Torrington Murder Case: Defendant’s Competency Questioned

Pettus testified that he "thinks everyone is Torrington is against him" and that the town is filled with ninjas.

June 13, 20215 min read

Sean pettus headshot

By CJ Baker, Powell Tribune

A case against a former Park County resident accused of murdering a Torrington woman has been put on hold, after questions were raised about his competency.

Last week, a judge ordered personnel from the Wyoming State Hospital to evaluate Sean L. Pettus and determine whether he is mentally fit to proceed.

Pettus, 32, is alleged to have murdered 20-year-old Madison Cook in April by stabbing and suffocating her. He is alleged to have later set fire to the building that housed his business and to have stolen a vehicle. Pettus is being held in jail without bond.

Police found Cook’s body on April 20, with trauma to her head, multiple stab wounds to her chest and a ligature around her neck, and say the evidence points to Pettus as her killer.

“The injuries to the deceased … demonstrate an extended and intentional series of actions taken by Pettus that required multiple steps and more than a brief moment in time to end the life of Cook,” Torrington Police Det. Rebecca Wakamatsu wrote in an affidavit supporting a charge of first-degree murder.

Police say that as they arrested Pettus, he made a series of strange statements. According to the Scottsbluff Herald, Wakamatsu testified at a court hearing last month that Pettus “thinks everyone in Torrington is against him,” thinks the city is filled with ninjas and reported hearing whispering in the adjoining business that he reportedly set on fire.

Not long after that preliminary hearing, Pettus’ court-appointed attorney, Jonathan Foreman, asked that his client be evaluated, saying there was “reasonable cause to believe that [Pettus] has a mental illness or deficiency.”

Deputy Goshen County Attorney Zach Leininger opposed the motion, saying the defense had provided “no evidentiary or factual basis to show reasonable cause to believe the defendant is unfit to proceed.”

However, Foreman pointed to the “symptoms” described at the preliminary hearing and indicated that Pettus has a documented history of mental illness. According to a filing, Pettus was previously diagnosed with schizophrenia and has been admitted to the Wyoming State Hospital multiple times.

On June 2, District Court Judge Patrick Korell ordered personnel from the state hospital to examine Pettus and determine whether he’s fit to stand trial.

Pettus and Cook had been in a relationship for months and had described themselves as married on their Facebook pages. Her family later told police there had been a pattern of violence.

Following an argument on April 17, Cook moved the majority of her items out of their shared apartment, charging documents say, but she returned the following day. She was last seen alive on the night of April 18.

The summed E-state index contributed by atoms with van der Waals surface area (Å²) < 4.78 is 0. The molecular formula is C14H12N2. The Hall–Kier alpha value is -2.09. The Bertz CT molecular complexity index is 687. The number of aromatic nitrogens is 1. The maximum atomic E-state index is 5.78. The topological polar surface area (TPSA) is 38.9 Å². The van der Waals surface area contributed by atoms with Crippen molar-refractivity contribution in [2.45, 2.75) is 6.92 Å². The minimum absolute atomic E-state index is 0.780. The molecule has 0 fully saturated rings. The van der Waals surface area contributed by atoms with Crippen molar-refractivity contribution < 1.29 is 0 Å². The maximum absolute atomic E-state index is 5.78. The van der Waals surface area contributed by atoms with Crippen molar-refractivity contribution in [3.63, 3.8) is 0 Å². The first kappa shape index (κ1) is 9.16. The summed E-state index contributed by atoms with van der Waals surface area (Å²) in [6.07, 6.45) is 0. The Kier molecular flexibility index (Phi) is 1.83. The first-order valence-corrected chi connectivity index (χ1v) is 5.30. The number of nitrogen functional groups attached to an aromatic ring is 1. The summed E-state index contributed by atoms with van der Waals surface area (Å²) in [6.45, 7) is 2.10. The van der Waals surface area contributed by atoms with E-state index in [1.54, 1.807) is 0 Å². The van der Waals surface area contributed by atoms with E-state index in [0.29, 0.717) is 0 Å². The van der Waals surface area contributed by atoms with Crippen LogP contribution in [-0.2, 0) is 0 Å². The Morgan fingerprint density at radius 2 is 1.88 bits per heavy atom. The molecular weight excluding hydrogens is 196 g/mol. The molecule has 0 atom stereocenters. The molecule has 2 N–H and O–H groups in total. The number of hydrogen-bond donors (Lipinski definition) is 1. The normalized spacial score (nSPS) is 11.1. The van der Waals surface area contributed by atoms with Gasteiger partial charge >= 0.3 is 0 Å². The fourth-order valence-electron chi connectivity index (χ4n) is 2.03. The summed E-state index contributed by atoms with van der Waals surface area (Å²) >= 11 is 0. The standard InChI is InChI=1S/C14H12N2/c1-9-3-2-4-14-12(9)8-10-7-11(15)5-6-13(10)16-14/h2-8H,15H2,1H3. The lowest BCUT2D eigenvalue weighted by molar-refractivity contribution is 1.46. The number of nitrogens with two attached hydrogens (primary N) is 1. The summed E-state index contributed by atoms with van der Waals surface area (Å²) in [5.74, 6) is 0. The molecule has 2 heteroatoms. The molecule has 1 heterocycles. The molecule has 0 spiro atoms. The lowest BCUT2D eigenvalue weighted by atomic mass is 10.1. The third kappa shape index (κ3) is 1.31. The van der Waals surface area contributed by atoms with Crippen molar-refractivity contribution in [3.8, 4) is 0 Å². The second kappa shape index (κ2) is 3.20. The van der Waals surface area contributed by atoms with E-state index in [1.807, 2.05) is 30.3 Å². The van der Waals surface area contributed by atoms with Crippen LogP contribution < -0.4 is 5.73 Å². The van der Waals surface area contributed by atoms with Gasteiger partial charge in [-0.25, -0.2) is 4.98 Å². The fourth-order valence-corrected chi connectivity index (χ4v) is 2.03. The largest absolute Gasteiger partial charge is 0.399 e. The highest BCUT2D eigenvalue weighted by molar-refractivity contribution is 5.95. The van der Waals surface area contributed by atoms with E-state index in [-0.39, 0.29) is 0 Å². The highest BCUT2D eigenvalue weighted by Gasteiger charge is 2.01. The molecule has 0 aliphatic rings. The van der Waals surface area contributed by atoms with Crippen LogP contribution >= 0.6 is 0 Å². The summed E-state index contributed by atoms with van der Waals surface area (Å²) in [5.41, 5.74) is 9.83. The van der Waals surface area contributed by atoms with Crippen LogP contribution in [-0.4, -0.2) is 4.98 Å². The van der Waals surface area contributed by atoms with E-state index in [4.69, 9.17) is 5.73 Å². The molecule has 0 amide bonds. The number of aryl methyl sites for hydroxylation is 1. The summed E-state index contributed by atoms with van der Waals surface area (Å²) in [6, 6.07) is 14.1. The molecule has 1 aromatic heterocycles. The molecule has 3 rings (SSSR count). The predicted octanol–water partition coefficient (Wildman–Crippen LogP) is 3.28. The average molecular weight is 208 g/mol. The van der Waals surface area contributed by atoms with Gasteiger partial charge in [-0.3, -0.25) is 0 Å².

Two residents of the apartment complex reported hearing a woman screaming and loud thumping coming from the area of Pettus’ apartment between 8:30 and 9 p.m. 

“The noises lasted for about 10 to 15 minutes,” Wakamatsu wrote, adding that Pettus admitted to being in the apartment during that time.

Around 9:30 p.m., police say, Pettus recorded a video in the apartment’s bathroom, holding a knife and a bottle of alcohol.

“… Pettus appears to be sober and lucid and looks into the camera and states at one point words to the effect [of]: ‘I don’t care if she hurts or not, this is going to happen. I probably got f—ing miles of f—ing footage,’” Wakamatsu wrote. “Pettus smiled when making this statement and then got in the shower. Pettus then stepped out of the shower and turned off the camera.”

Area residents told Torrington police they saw Pettus acting strangely over the next day. For example, Pettus’ landlord spotted him with a duffel bag containing antifreeze and gasoline, among other items. Police later found the bag, which held cleaning solutions, table cloths, paper towels, cloth towels, latex gloves and a hand saw — items that Wakamatsu said could be used to dispose of a body.

Shortly after 6 a.m. on April 20, a fire was reported at Pettus’ business and — after getting reports that Pettus had been spotted at the scene smelling strongly of gasoline — Torrington police went looking for him. When they entered his apartment, officers found Cook’s blanket-wrapped body in a bedroom, with a plastic bag and two T-shirts around her neck.

Cook was a Torrington native.

Pettus previously lived in Powell, Cody and Florida, among other places. He was paroled last year after serving prison time for a Powell burglary, in which he stole various items from an acquaintance’s apartment in 2016.

In addition to first-degree murder, Pettus faces charges of first-degree arson, theft totaling more than $1,000 and two counts of burglary. He has not yet entered a plea to the allegations and will not do so until the Wyoming State Hospital completes its evaluation. The report is due in 60 days, though extensions are fairly common.

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